Cute, but you were asking me to re-state what I have already posted several times in this thread. To what end (other than to appear to have the "last word") I have no idea.


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troymm
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Aug 30, 2011 10:28 |  #144

RTPVid wrote in post #13023666 (external link)
Cute, but you were asking me to re-state what I have already posted several times in this thread. To what end (other than to appear to have the "last word") I have no idea.

No, it is not cute and I was not asking you to restate anything. If you saw my previous post you would have read that it was a legal stop and legal detention. I was just trying to advise you of your lack of knowledge or misinterpretion of the laws regarding this event. You seem to be only focusing on one facet and not the totality of the circumstances.


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RTPVid
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Aug 30, 2011 11:01 |  #145

troymm wrote in post #13024374 (external link)
No, it is not cute

I agree. I was being sarcastic.

troymm wrote in post #13024374 (external link)
and I was not asking you to restate anything.

Funny. Sure seemed like you did. It had a question mark and everything.

Do you have anything to back up your contention that being dispatched frees an officer from his legal obligation to not violate the 4th amendment?


Tom

  
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moose10101
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Aug 30, 2011 13:32 |  #146

troymm wrote in post #13024374 (external link)
If you saw my previous post you would have read that it was a legal stop and legal detention.

Detention? Yes.

Legal detention? What's your basis for that? Aesthetic evaluation?




  
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tonylong
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Aug 30, 2011 21:26 |  #147

troymm wrote in post #13024374 (external link)
If you saw my previous post you would have read that it was a legal stop and legal detention.

I don't get it. From my reading, a "legal detention" implies a non-consensual detention that is only enacted when an officer has reasonable suspicion that either a crime is being comitted or is being "planned" (such as with the Terry Stop ruling). But when there is not that reasonable suspicion then a non-consensual detention is not legal (unless someone is driving or doing something else that requires some kind of official enforcement). Of course you could call a "consensual" detention" legal if you wish but you have to be clear about your terms! A non-consensual detention, from what I understand, is only legal under the above conditions. A Consensual "talk" does not have a legal constraint.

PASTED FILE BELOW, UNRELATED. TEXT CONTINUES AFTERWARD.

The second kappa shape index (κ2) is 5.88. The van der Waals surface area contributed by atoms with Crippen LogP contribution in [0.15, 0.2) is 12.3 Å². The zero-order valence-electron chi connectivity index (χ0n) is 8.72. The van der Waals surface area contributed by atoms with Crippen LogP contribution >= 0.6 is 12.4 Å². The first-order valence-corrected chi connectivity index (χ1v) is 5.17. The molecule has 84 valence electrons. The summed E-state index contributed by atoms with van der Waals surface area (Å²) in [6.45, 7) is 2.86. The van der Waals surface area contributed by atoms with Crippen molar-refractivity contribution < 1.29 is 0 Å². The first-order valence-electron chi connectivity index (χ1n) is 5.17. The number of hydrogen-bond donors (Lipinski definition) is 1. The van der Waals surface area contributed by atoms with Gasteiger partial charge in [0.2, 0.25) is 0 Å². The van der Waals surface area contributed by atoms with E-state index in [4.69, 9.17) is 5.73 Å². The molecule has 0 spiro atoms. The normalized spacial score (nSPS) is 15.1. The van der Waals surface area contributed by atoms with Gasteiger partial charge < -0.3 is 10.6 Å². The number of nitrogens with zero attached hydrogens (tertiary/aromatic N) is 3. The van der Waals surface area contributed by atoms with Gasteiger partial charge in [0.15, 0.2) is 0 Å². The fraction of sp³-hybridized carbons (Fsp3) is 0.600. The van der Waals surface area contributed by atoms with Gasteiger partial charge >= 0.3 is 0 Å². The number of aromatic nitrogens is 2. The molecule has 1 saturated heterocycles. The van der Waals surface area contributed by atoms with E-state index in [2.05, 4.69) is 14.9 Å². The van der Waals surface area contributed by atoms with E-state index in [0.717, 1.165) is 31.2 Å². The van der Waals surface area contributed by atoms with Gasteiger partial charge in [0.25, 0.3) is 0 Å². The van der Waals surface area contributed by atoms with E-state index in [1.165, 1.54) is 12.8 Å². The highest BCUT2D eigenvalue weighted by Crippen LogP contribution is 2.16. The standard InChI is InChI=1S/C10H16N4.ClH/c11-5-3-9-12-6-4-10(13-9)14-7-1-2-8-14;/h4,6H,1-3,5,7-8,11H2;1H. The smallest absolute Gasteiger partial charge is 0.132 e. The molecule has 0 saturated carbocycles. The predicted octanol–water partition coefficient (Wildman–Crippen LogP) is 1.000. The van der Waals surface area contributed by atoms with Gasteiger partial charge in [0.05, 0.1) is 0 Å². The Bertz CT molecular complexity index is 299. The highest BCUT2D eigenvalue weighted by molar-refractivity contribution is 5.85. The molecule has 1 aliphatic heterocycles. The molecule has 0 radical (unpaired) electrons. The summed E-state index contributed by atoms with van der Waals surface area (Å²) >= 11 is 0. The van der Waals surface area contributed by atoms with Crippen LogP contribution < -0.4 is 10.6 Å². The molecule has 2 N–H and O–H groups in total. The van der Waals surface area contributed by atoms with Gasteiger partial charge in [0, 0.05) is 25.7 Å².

So, and this is what is at issue with the posted story: the photographer claims that when the officer asked for his ID he responded to a question by the photog that the ID was "required", at which point the situation became non-consensual. But the officer denied it.

As we know, the photog was not breaking the law. Of course it drew the attention of the officer, and his approaching the photog to ask questions consnsually are not the problem. Nowhere in the "Policy" that get mentioned is there any indication that a non-consensual detention is called for in this type of case, only where crime or the reasonable suspicion of a crime is is there and can be upheld. And recent rulings have backed up the photographers in that they can legally shoot, well, things.

It all hangs on the consensual/non-consensual thing. So, did the photographer lie or did the officer? Hmm, I could see a news-hungry photog spinning the story. But, I could see the officer denying things because he could get in trouble. And, without any evidence, well, we just stay at square one.

But when you say "If you saw my previous post you would have read that it was a legal stop and legal detention." then I wonder why you are saying that. Are you saying that the photog lied and so your argument is correct? Why would you assume that? An argument based on an unfounded assumption is fallacious, just like if I were to assume that the cop lied and argued based on that assumption. Fallacies are never a good way to argue!

Or, are you arguing that the detention was legal even though it was non-consensual? If so, please cite legal decisions that have been upheld where a photographer who was not doing anything criminal and who was not being obnoxious or acting suspicious in some real way (not as in taking non-aesthetically pleasing photos -- that's just silly) way was non-consensually detained! This is important info if you have a source, otherwise the argument would again be a fallacy, based on an unfounded assumption.

So please, put some teeth in it with an authoritative cite!


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alabama1980
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Aug 31, 2011 01:55 |  #148

The problem is "they" keep expanding the definition of "probable cause", and no one seems to notice or care as long as they back it up with words like "terrorism" or "homeland security". Those words make the erosion of liberty somehow acceptable.

I don't know whats worse...the use of those words to coerce people into forfeiting freedoms, or the people that blindly eat it up like candy.

Don't be so short sighted to think that it's just this particular policy. You have to look ahead to the precedent these things set for future law making. If you start now allowing them to barter with fear, then it will not stop.

Personally, I choose not to live in fear of some ever present boogeyman.


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Aug 31, 2011 06:01 |  #149

It is easy to discuss from a chair -- After a few visits to other countries, things snap into focus.

Andy, there's a saying and I cannot recall where I heard it, but it goes something like "control is a thing given".

But, it can be taught -- way OT but you might like the read:
http://en.wikipedia.or​g/wiki/Learned_helples​sness (external link)

Consider that idea in today's environment.


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Long Beach Police Chief Confirms Detaining Photographers Within Departmental Policy